All Things Real Estate: Will 3D printing of homes may become mainstream?

Due to the Covid-19 pandemic and the greater demand for homes and the increased costs of wood and other components and the skyrocketing prices over the last year, the time has come as some innovative builders within the U.S. and in other countries have slowly begun to rely on 3D printing technology to produce a very defined and solid home with concrete.

The cost to create this type of construction is much less costly and only requires one person to be on-site to watch the process unfold and monitor the apparatus as it builds a foundation and walls.

The time it takes is considerably less and saves the builder a huge amount of time and labor costs. The downside it reduces the number of jobs that is needed to construct the home, but the upside is more homes can be produced at a lower cost. On average it will take 4-6 months to build an average-sized home of 1200-1800 sq. ft.

However, with a commercial 3D printer doing the work, it can take as little as one day to build the structure and then when you have the contractors complete the doors, roof, windows etc. it can take as little as a few weeks to complete and finish the process.

This is a much more efficient and environmentally beneficial way to produce a home with much less concrete and materials used creating less waste. The accuracy and detail of being able to produce very complex designs and varied shapes and sizes far beyond what a human could do, enables the builder to be much more creative.

This contributes to greater savings as well as saving heat and establishing environments benefiting handicapped individuals to live more comfortably. In 3D Source which explains 3D printing of homes and I quote, “Moreover, the University of Tartu, Estonia, with the Estonian University of Life Sciences, have collaborated to create a low-cost 3D printed house concrete material made primarily of peat which could reduce the material cost of building a house by up to 10x!

Additionally, because peat is so common it could be dug up locally — such as in deprived third-world countries — and used to build houses, so materials do not have to be shipped there. This becomes extremely advantageous in those countries where the necessary shelter and housing is desperately needed at a cost that could never be produced otherwise.

In the U.S. this is a better way to ramp up the construction of much-needed housing at costs that make it affordable for those who can and will no longer be able to purchase due to the escalating prices.

These homes could be built in areas where land is plentiful (upstate NY and other areas) and P.I.L.O.T.S. (payments in lieu of taxes) have been provided for other developments today as well as tax abatements which NYC has provided to many builders.

The brain drain has been continuing for years due to the high cost of living and insane cost of housing and has been exacerbated by the COVID-19 pandemic. The time has come to enable 3D printing of homes at an affordable cost to keep more families and individuals in place and not leave to other less costly states.

Dubai has set its sights on having 25 percent of its buildings to be constructed with 3D printings by 2030. There is a Russian company, Apis Cor using 3D printing technology that has been constructing an Administrative building in Dubai.

Even with the searing heat experienced in that area, the 3D printer was successful and passed all tests of speed and durability.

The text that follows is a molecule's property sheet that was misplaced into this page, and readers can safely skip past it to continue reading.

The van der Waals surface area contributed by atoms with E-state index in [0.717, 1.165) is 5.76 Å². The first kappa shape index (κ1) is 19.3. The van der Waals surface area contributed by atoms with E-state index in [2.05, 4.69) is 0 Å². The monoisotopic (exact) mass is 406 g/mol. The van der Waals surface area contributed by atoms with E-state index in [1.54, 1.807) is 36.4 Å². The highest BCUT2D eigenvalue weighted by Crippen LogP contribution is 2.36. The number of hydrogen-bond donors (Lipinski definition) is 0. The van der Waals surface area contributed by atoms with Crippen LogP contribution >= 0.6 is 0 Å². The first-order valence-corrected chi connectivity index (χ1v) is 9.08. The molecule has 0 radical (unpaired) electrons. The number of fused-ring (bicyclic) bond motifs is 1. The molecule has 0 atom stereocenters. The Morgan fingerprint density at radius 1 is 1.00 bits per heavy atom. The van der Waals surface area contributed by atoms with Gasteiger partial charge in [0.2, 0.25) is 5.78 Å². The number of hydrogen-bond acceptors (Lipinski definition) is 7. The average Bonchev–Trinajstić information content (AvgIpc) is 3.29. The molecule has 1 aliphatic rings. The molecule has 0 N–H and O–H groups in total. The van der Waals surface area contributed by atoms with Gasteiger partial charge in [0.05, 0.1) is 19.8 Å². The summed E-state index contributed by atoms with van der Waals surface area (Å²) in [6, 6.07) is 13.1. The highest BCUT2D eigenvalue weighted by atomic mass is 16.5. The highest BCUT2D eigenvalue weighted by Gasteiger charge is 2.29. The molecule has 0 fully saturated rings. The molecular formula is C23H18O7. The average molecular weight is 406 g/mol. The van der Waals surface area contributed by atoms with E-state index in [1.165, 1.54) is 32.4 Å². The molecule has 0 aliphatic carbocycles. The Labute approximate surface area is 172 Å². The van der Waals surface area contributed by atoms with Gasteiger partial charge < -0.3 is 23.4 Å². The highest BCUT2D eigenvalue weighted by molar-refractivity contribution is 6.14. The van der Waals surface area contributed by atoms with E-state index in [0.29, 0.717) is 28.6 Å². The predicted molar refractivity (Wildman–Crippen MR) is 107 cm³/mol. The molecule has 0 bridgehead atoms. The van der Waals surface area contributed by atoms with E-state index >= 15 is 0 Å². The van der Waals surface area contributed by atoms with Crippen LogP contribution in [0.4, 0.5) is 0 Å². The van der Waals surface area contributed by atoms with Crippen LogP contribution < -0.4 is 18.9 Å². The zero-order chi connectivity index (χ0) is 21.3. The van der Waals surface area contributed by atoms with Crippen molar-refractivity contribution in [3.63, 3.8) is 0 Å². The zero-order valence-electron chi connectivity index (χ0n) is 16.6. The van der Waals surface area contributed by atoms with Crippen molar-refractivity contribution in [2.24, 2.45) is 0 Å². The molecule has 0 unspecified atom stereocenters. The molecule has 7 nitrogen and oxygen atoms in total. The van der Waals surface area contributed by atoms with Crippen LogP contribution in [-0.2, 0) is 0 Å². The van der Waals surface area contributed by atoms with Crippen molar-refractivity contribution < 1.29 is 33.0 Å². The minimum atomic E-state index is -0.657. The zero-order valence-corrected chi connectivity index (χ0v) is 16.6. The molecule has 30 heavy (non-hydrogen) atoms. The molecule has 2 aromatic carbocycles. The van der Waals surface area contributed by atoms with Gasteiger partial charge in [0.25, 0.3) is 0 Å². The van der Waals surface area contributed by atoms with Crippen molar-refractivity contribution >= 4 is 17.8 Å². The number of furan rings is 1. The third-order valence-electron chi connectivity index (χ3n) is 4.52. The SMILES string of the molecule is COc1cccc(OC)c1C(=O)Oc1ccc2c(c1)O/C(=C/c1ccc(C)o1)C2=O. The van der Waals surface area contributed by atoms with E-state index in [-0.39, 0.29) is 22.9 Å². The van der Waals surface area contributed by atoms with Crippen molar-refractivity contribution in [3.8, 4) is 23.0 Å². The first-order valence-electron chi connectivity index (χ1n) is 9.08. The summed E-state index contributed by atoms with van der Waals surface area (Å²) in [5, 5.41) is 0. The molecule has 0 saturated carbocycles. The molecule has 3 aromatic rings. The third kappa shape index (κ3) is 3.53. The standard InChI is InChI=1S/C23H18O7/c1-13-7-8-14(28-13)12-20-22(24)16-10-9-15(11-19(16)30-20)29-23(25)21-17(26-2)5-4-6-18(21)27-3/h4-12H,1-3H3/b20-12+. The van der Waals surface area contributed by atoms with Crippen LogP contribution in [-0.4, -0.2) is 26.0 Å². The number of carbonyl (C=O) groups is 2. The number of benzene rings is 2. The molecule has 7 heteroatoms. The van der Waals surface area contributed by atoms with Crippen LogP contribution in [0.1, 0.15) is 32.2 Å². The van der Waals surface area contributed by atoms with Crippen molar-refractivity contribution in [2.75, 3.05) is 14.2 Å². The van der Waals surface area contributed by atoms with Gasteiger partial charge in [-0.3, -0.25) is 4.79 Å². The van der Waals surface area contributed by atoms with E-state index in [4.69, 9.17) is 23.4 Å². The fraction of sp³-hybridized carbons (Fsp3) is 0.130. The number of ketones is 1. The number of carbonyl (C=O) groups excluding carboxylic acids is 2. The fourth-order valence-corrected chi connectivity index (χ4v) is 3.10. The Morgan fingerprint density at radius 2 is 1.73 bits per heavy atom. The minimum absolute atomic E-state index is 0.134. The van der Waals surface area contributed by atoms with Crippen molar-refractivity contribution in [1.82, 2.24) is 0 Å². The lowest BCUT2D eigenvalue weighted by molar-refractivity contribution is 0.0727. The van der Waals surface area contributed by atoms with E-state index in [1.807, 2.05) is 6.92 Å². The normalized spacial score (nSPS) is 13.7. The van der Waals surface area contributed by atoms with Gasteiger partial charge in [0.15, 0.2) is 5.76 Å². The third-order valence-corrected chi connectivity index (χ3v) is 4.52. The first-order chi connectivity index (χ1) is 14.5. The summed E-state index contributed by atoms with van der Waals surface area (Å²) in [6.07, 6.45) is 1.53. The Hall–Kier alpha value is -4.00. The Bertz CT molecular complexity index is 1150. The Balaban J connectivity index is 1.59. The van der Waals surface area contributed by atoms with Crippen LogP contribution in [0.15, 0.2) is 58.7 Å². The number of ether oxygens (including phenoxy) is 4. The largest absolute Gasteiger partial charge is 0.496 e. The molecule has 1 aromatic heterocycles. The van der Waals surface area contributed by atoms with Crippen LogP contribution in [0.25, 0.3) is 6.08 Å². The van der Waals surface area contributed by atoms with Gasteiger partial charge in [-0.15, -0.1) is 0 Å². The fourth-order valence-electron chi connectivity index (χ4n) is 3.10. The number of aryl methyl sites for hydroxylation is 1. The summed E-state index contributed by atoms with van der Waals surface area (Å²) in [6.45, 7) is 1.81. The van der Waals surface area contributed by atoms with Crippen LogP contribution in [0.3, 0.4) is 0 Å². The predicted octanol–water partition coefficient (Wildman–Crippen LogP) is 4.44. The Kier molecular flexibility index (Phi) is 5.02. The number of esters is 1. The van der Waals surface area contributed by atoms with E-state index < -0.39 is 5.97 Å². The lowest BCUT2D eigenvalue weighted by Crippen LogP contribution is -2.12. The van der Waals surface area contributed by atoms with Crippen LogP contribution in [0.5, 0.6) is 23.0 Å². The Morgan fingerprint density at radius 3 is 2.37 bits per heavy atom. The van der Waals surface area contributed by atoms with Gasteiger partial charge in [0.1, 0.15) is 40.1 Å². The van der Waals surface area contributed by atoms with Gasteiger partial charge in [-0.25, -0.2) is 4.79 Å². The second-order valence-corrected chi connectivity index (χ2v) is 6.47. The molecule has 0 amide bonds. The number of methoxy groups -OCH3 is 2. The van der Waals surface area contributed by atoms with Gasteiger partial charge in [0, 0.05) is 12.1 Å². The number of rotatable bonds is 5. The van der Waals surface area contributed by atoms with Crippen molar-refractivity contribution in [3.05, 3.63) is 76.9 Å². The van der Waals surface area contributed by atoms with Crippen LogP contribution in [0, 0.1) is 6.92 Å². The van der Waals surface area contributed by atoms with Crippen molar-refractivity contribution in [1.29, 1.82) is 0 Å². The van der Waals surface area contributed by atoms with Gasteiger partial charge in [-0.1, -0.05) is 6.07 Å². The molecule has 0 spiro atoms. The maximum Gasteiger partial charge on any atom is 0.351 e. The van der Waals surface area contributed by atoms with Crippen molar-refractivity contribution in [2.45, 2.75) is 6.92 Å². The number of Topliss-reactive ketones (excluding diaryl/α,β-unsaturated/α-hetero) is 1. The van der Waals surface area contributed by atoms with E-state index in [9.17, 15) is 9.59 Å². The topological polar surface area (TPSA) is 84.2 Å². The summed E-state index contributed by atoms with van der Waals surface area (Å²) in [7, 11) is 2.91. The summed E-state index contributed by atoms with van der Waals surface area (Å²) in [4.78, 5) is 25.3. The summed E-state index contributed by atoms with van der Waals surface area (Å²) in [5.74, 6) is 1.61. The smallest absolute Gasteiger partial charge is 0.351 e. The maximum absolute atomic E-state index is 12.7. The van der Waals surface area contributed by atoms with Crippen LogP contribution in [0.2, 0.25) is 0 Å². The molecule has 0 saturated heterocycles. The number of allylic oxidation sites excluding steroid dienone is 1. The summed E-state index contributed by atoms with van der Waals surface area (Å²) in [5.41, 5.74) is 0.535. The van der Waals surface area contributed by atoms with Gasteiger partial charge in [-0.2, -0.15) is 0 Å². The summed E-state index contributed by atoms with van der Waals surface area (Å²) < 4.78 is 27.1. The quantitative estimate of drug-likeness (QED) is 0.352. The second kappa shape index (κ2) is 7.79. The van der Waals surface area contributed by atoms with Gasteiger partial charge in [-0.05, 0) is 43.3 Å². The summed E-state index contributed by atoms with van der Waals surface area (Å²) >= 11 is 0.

In July 2018 in Nantes, France a family moved into their newly constructed 4BR home, the first-ever 3D printed home for 170,000 Francs=$182.292.57 in 2021 dollars.

The cost at that time was 20 percebt less than a stick-built home.

This is a “no brainer” for NYS and the country as a whole to produce more affordable homes for those who are need of a place to live and at the same time enable them to potentially leave their rentals and gain a stake in homeownership to begin building equity, a future nest egg and long term wealth, and grow roots in their community, which a vast majority have never experienced. 3D printed homes has the potential to assist in solving the housing crisis, whether it be for single, multi-family or government-sponsored projects at a much-reduced cost than conventional methods.

At the same time, the current insanely and ridiculously high cost of wood would be reduced by the decrease in demand and usage due to the use of 3D printing usage of cement, lowering those costs too.

Municipalities locally and throughout the U.S. should begin to rethink and update their local building codes (unless they are already doing so) to incorporate this new technology so smarter and more economically priced and efficient construction can be created.

Lowering the costs of future housing will maximize and increase the insufficient availability of moderately priced homes and enable more families and individuals to leave their rentals which have provided their landlords all the benefits, and turning the tide reversing the wealth gap so greater numbers will be able to seek out homeownership to build their own personal future wealth and security.

I hope Gov Cuomo and Washington are listening and put this on a fast-track agenda to make it a mainstream consideration project.

Philip A. Raices is the owner/Broker of Turn Key Real Estate at 3 Grace Ave Suite 180 in Great Neck. He has 39 years of experience in the Real Estate industry and has earned designations as a Graduate of the Realtor Institute (G.R.I.) and also as a Certified International Property Specialist (C.I.P.S). For a “FREE” 15 minute consultation, a value analysis of your home, or to answer any of your questions or concerns he can be reached by cell: (516) 647-4289 or by email: [email protected]

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Philip A Raices

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